In the latest news and analysis…
Guardian columnist Michael Cohen asks why the US reacts so strongly to “terror” and so meekly to far deadlier threats, such as gun violence and diabetes:
“So for those of you keeping score at home – locking down an American city: a proper reaction to the threat from one terrorist. A background check to prevent criminals or those with mental illness from purchasing guns: a dastardly attack on civil liberties. All of this would be almost darkly comic if not for the fact that more Americans will die needlessly as a result. Already, more than 30,000 Americans die in gun violence every year (compared to the 17 who died last year in terrorist attacks).
It’s not just firearms that produce such legislative inaction. Last week, a fertiliser plant in West, Texas, which hasn’t been inspected by federal regulators since 1985, exploded, killing 14 people and injuring countless others. Yet many Republicans want to cut further the funding for the [Occupational Safety and Health Administration] that is responsible for such reviews. The vast majority of Americans die from one of four ailments – cardiovascular disease, cancer, diabetes and chronic lung disease – and yet Republicans have held three dozen votes to repeal Obamacare, which expands healthcare coverage to 30 million Americans.”
The UN News Centre reports that a number of international experts have called on the World Bank to ensure its investments do not contribute to human rights violations:
“[Independent Expert on foreign debt and human rights, Cephas Lumina] said it was no longer acceptable to use the excuse that the World Bank is precluded by its Articles of Agreement from taking human rights into consideration in the design and implementation of its policies and projects.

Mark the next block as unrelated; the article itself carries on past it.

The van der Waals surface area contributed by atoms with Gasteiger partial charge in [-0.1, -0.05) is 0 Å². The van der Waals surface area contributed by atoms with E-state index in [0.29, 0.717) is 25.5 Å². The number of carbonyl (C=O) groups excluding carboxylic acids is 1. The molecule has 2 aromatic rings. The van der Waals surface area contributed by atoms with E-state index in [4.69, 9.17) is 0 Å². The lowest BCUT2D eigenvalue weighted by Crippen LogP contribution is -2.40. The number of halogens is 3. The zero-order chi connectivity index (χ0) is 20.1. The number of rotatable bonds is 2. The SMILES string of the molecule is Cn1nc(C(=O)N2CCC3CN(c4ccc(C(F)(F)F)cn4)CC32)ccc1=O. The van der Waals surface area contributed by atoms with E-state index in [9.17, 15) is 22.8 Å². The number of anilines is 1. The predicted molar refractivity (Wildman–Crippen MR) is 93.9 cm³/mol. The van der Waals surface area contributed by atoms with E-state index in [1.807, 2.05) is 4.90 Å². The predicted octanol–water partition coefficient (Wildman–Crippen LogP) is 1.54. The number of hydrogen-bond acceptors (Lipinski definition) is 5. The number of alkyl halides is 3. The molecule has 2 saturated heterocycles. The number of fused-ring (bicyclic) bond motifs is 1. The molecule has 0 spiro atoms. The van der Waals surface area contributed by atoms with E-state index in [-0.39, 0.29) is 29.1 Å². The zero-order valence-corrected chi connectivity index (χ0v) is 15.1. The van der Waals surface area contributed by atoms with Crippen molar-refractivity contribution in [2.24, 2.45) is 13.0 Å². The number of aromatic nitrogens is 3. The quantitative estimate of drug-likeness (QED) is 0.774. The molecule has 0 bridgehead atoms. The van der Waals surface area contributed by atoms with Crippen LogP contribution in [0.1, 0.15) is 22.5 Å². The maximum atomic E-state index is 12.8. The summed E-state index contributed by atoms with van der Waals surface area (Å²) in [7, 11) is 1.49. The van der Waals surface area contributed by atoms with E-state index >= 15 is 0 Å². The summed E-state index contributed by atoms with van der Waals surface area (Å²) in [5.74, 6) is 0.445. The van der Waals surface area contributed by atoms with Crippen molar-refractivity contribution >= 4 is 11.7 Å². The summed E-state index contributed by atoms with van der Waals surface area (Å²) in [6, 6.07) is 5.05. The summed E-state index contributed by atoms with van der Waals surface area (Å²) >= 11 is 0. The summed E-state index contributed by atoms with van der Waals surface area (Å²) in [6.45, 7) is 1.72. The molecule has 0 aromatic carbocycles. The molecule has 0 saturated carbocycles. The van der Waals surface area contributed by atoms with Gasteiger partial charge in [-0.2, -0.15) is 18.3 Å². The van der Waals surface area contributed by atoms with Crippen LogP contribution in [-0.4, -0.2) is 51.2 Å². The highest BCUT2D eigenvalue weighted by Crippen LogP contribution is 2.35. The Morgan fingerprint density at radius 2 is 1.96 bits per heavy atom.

‘The Articles allow, and in some circumstances, enjoin the Bank to recognize the human rights implications of its development policies and activities,’ Mr. Lumina said. ‘We should not forget that States must also adhere to their international law obligations when they act through international organizations. The World Bank is no exception.’ ”
David McLaren argues that Canada’s push to sign bilateral trade agreements “may make things worse” in terms of human rights and the environment in partner countries:
“Since elected in 2006, his government has entered into negotiations for more than 50 free trade agreements and foreign investment protection and promotion agreements (FIPAs for short).
Our new trade partners include Mali, Tanzania, Colombia, Ecuador, Peru, Panama and a whole lot of others who have no serious investments in Canada. But our mining companies have billions invested in them.
There are no provisions in these agreements for prior consultation with groups most affected. Clauses prohibiting expropriation of any kind and protecting investment so favour corporations that it is very difficult for a Third World country to buck the wishes of a Canadian-owned mining company, even if its government wanted to.”
The Independent reports that over half the inmates at the Guantanamo Bay prison are now on hunger strike:
“The number of prisoners on hunger strike has risen to 84, an increase of 32 since last Wednesday, with 16 now receiving ‘enteral feedings,’ a process involving being force-fed via tubes.